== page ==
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Report: Mass budget cut by $3B since recession

Bob Salsberg

Massachusetts has been forced to cut $3 billion from its state budget and slash local aid to cities and towns by nearly 40 percent since the start of the national recession, according to an analysis by an independent research group.

The report by the Massachusetts Budget and Policy Center, released Sunday, compares state funding levels for the fiscal year that ended July 1, 2009 to levels in the spending plan proposed by Gov. Deval Patrick for the fiscal year beginning July 1, 2011. The report made adjustments for inflation.

“When you look at the budget you see we have had very deep cuts, pretty much across the board,” said Noah Berger, president of the center. He added there’s no simple way to absorb such cuts. “There are no easy answers,” he said.

The local aid reductions have been harsh on municipal officials, who are likely looking at a fourth straight year of cuts. The report said the $834 million requested for unrestricted local aid in the governor’s fiscal 2012 spending plan represents a $528 million cut (38.8 percent) from fiscal 2009 levels.

In one of several statements from local officials accompanying the report, Fitchburg Mayor Lisa Wong said the local aid cuts have been tougher on less wealthy communities that rely more heavily on state assistance.

“I believe this has contributed to the growing gap between rich and poor communities,” Wong said. “If we must have cuts, I would like to have a more equitable formula that looks at the impact of cuts on the overall budget.”

Among the report’s other findings:

– Higher education, funded at nearly $1.1 billion in fiscal 2009, is $953 million in the governor’s budget, a nearly 16 percent cut spread among the state’s public colleges and universities.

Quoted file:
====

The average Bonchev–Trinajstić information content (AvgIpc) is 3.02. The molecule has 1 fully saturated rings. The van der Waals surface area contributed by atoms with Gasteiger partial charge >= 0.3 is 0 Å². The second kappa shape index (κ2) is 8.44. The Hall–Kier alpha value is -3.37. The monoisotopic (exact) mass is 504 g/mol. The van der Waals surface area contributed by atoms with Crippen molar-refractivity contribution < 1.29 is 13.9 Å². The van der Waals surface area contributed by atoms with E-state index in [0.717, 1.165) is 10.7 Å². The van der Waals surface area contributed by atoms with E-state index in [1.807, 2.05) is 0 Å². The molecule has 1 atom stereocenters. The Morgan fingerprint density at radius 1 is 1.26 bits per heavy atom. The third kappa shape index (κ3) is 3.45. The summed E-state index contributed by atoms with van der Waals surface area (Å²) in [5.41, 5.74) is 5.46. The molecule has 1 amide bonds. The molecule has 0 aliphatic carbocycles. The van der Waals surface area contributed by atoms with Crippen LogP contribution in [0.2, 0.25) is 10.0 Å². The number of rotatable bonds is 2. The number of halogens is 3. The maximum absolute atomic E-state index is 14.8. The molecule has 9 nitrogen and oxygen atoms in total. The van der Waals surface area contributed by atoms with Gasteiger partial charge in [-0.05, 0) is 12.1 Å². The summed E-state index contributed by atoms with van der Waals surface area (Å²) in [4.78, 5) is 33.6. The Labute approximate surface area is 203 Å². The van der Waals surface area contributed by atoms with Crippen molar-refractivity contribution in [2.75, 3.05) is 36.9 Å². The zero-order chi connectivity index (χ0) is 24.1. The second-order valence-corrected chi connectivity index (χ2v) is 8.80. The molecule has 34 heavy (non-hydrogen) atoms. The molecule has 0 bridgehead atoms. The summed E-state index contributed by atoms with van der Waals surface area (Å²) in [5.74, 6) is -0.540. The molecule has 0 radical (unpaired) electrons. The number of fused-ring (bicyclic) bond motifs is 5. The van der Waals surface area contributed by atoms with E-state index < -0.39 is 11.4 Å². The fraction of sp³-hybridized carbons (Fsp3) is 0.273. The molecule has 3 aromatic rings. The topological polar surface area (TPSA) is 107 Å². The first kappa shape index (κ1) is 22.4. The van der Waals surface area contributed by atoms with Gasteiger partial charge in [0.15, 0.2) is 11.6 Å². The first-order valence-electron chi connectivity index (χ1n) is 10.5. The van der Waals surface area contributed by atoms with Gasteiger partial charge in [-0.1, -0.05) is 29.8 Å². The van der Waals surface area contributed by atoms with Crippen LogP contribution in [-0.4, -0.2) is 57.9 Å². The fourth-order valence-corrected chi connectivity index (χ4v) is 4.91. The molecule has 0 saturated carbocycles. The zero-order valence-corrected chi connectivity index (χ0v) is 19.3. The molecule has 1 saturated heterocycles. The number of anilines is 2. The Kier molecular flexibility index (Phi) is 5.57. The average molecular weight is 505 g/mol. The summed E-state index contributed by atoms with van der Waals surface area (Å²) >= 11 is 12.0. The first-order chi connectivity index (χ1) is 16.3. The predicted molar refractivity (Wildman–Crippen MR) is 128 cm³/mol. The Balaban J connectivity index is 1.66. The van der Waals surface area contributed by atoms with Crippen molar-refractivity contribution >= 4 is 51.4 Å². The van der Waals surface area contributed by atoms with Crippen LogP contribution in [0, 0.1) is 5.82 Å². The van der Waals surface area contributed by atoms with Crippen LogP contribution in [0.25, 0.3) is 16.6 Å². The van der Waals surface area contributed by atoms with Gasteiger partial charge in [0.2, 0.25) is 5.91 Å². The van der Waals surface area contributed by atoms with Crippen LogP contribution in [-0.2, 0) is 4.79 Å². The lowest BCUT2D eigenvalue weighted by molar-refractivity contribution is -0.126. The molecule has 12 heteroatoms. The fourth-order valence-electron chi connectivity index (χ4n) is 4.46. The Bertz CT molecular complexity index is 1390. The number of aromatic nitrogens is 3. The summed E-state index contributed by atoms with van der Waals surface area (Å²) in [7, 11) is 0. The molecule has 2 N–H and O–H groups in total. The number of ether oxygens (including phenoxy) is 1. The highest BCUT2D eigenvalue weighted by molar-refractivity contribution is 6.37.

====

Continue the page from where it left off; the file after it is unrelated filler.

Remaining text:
– The nearly $507 million proposed in fiscal 2012 for K-12 education programs would be about $133 million, or 20.7 percent, lower than three years ago.

– Funding for Children, Youth and Family programs has been reduced $162 million, or 15.7 percent, in the fiscal 2012 spending plan compared to fiscal 2009.

– Child care subsidies for low-income families, funded at $446 million in Patrick’s budget, would be down $62 million, or 12.2 percent, from fiscal 2009.

– The budget for the state court system and legal assistance is funded at $587 million in the spending plan, a drop of nearly 14 percent from three years ago.

Some line items have increased during the same period. For example, funding for affordable housing programs has risen $12.4 million over the past three years. The report attributes that to the demand for emergency shelter for families left homeless during the recession.

The state’s share of costs for health insurance for state employees also continues to rise, with the governor proposing a 2.4 percent increase from current year levels that would bring total health insurance costs to nearly $1.4 billion.

The comparisons made by the center were adjusted for the effects of inflation and are based only on proposed spending for the next fiscal year. The Legislature will act on its own version of the budget in the weeks ahead.

But even with the state’s employment picture slowly improving and tax revenues on the upswing, Patrick administration officials and lawmakers have warned that further budget cuts are unavoidable.

Broad-based tax increases have been virtually ruled out on Beacon Hill and the billions in federal stimulus funds that have softened the blow over the last three years will disappear in the next fiscal year.

The center’s report did not suggest specific solutions for the state’s fiscal dilemma or call for tax increases, but Berger said in an interview that everything, including ways to raise new revenues, should be on the table.

“These will be serious choices about maintaining what have been very deep cuts in local aid and the rest of state government, or making revenue reform part of the solution,” he said.

Associated Press